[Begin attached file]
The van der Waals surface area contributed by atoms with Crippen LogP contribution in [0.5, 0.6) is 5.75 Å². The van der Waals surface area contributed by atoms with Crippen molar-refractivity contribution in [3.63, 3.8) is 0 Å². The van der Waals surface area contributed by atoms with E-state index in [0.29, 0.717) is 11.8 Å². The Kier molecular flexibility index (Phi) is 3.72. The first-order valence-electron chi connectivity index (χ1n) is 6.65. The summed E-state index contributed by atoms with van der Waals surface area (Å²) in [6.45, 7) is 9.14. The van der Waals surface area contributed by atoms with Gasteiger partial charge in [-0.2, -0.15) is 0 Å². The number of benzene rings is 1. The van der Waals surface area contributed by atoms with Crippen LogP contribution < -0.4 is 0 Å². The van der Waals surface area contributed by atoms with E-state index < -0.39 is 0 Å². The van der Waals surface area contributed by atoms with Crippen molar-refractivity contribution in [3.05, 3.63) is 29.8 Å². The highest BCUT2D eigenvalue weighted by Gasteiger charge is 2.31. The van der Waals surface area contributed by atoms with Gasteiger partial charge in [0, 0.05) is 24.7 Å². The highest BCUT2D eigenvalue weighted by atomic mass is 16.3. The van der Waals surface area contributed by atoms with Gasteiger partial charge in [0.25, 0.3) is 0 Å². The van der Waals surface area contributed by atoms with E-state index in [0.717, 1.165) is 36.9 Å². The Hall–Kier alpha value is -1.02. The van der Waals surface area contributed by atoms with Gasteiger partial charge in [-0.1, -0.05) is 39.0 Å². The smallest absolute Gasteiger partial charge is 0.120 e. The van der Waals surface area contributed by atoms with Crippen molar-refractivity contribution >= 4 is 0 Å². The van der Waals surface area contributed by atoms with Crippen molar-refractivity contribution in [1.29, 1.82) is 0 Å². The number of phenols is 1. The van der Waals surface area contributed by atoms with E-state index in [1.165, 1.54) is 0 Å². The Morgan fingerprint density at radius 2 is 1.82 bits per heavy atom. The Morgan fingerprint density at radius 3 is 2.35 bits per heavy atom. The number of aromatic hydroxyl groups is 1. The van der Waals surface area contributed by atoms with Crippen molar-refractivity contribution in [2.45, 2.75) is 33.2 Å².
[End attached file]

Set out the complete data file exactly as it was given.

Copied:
The van der Waals surface area contributed by atoms with Crippen LogP contribution in [0.5, 0.6) is 5.75 Å². The van der Waals surface area contributed by atoms with Crippen molar-refractivity contribution in [3.63, 3.8) is 0 Å². The van der Waals surface area contributed by atoms with E-state index in [0.29, 0.717) is 11.8 Å². The Kier molecular flexibility index (Phi) is 3.72. The first-order valence-electron chi connectivity index (χ1n) is 6.65. The summed E-state index contributed by atoms with van der Waals surface area (Å²) in [6.45, 7) is 9.14. The van der Waals surface area contributed by atoms with Gasteiger partial charge in [-0.2, -0.15) is 0 Å². The number of benzene rings is 1. The van der Waals surface area contributed by atoms with Crippen LogP contribution < -0.4 is 0 Å². The van der Waals surface area contributed by atoms with E-state index < -0.39 is 0 Å². The van der Waals surface area contributed by atoms with Crippen molar-refractivity contribution in [3.05, 3.63) is 29.8 Å². The highest BCUT2D eigenvalue weighted by Gasteiger charge is 2.31. The van der Waals surface area contributed by atoms with Gasteiger partial charge in [0, 0.05) is 24.7 Å². The highest BCUT2D eigenvalue weighted by atomic mass is 16.3. The van der Waals surface area contributed by atoms with Gasteiger partial charge in [0.25, 0.3) is 0 Å². The van der Waals surface area contributed by atoms with E-state index in [0.717, 1.165) is 36.9 Å². The Hall–Kier alpha value is -1.02. The van der Waals surface area contributed by atoms with Gasteiger partial charge in [-0.1, -0.05) is 39.0 Å². The smallest absolute Gasteiger partial charge is 0.120 e. The van der Waals surface area contributed by atoms with Crippen molar-refractivity contribution >= 4 is 0 Å². The van der Waals surface area contributed by atoms with Crippen molar-refractivity contribution in [1.29, 1.82) is 0 Å². The number of phenols is 1. The van der Waals surface area contributed by atoms with E-state index in [1.165, 1.54) is 0 Å². The Morgan fingerprint density at radius 2 is 1.82 bits per heavy atom. The Morgan fingerprint density at radius 3 is 2.35 bits per heavy atom. The number of aromatic hydroxyl groups is 1. The van der Waals surface area contributed by atoms with Crippen molar-refractivity contribution in [2.45, 2.75) is 33.2 Å².